For those who are interested in the Beats and want to dig a bit deeper beyond the usual suspects, this long-neglected memoir of hard life in Mexico is raw, naked, honest, full of feeling, and sometimes barely in control. While avoiding statements about...
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The Female Brain
Louann Brizendine, MD
Men and women. What are we even doing on the same planet? Everything you've suspected is true. Though our bodies function a little bit differently, the real gulf between the sexes is in the place where we really exist: the brain. Neurophysiological....
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Hyperbole and a Half
Unfortunate Situations, Flawed Coping Mechanisms, Mayhem, and Other Things That Happened
Allie Brosh
READ ALL THE THINGS!!!!! —Recommended by Anah, City Lights Books. This is a book I wrote. Because I wrote it, I had to figure out what to put on the back cover to explain what it is. I tried to write a long, third-person summary that would imply how great the book is and also sound vaguely authoritative— like maybe someone who isn't me wrote it...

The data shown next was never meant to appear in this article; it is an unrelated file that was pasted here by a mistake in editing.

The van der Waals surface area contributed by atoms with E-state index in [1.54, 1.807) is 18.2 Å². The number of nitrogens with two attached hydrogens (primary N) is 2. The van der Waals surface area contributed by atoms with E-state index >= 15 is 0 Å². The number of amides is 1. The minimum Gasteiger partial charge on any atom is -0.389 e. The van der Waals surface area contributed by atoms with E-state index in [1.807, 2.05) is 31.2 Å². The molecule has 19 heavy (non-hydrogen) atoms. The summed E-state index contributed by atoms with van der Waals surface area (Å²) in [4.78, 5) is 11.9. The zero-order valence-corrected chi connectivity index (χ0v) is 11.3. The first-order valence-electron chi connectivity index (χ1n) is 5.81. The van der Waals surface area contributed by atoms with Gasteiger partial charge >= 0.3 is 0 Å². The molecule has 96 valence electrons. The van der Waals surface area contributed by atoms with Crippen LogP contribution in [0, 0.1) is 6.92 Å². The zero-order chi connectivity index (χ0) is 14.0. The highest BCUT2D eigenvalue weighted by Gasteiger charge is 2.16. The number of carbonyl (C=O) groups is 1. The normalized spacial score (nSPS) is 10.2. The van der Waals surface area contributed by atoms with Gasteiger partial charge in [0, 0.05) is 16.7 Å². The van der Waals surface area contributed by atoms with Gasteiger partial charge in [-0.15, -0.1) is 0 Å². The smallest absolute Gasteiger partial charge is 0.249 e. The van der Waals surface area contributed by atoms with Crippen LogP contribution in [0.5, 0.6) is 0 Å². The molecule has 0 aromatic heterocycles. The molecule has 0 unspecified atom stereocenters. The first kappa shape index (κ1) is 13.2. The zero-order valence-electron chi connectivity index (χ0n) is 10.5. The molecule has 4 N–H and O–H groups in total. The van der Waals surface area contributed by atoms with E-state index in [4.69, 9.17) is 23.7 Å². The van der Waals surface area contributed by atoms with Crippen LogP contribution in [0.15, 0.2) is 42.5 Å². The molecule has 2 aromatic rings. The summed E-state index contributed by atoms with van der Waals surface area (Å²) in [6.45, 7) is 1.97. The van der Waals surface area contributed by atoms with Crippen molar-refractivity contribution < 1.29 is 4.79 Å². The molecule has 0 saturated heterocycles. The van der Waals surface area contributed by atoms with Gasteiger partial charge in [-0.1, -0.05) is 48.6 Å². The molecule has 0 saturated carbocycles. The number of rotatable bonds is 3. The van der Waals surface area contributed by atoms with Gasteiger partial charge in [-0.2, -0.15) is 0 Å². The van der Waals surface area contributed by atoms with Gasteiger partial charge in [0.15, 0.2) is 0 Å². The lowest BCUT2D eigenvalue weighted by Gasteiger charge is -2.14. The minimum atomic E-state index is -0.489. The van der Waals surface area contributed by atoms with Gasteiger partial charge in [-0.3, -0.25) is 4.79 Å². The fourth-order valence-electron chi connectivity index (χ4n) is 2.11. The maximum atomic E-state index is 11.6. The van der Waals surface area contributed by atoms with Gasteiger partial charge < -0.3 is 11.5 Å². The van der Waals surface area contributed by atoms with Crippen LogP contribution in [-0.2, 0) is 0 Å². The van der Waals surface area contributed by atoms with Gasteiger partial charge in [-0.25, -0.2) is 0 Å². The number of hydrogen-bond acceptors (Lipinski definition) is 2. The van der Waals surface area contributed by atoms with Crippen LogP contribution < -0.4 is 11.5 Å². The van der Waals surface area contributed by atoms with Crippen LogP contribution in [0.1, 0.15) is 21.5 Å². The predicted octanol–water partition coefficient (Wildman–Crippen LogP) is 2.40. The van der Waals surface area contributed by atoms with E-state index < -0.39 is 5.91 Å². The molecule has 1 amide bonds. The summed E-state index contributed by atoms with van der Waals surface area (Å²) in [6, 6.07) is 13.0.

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Bury My Heart at Wounded Knee
An Indian History of the American West
Dee Brown
Detailed from many tribes' histories: the story of how we destroyed the Native American peoples. It will make you weep at the end of each chapter. —Recommended by Don, City Lights Books
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The Beats
A Graphic History
Paul Buhle, Harvey Pekar
I've read a lot of Beat books in my time here at City Lights, but none are quite as fun as this graphic history. The perfect collection for those who think they've heard all the stories about Kerouac, Burroughs, Ginsberg, et al. The Beats also provides...
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The Pleasures of the Damned
Poems, 1951-1993
Charles Bukowski
In going through this comprehensive collection the reader is able to see past the dirty-old-man façade that has plagued Bukowski's writing and glimpse at moments of sincere compassion and prophetic epiphanies. His poetry is constantly morphing into...
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Black Hole
Charles Burns
This is a beautifully drawn and eerie novel set in the 1970s. Seattle teens get a disease that transforms them into mutants. Their battle against this and other more normal high school situations, makes for a frighteningly good read.
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The Collected Poems of Philip Lamantia
Philip Lamantia, Garrett Caples, Andrew Joron, Nancy J. Peters
Many poets have contributed to the greatness of City Lights, but few more so than North Beach's own Philip Lamantia (1927-2005). Lamantia published his earliest work in avant-garde magazines when he was 15, then at 16 went to NYC to join the war-exiled Paris surrealists. Known as the foremost American surrealist, he also...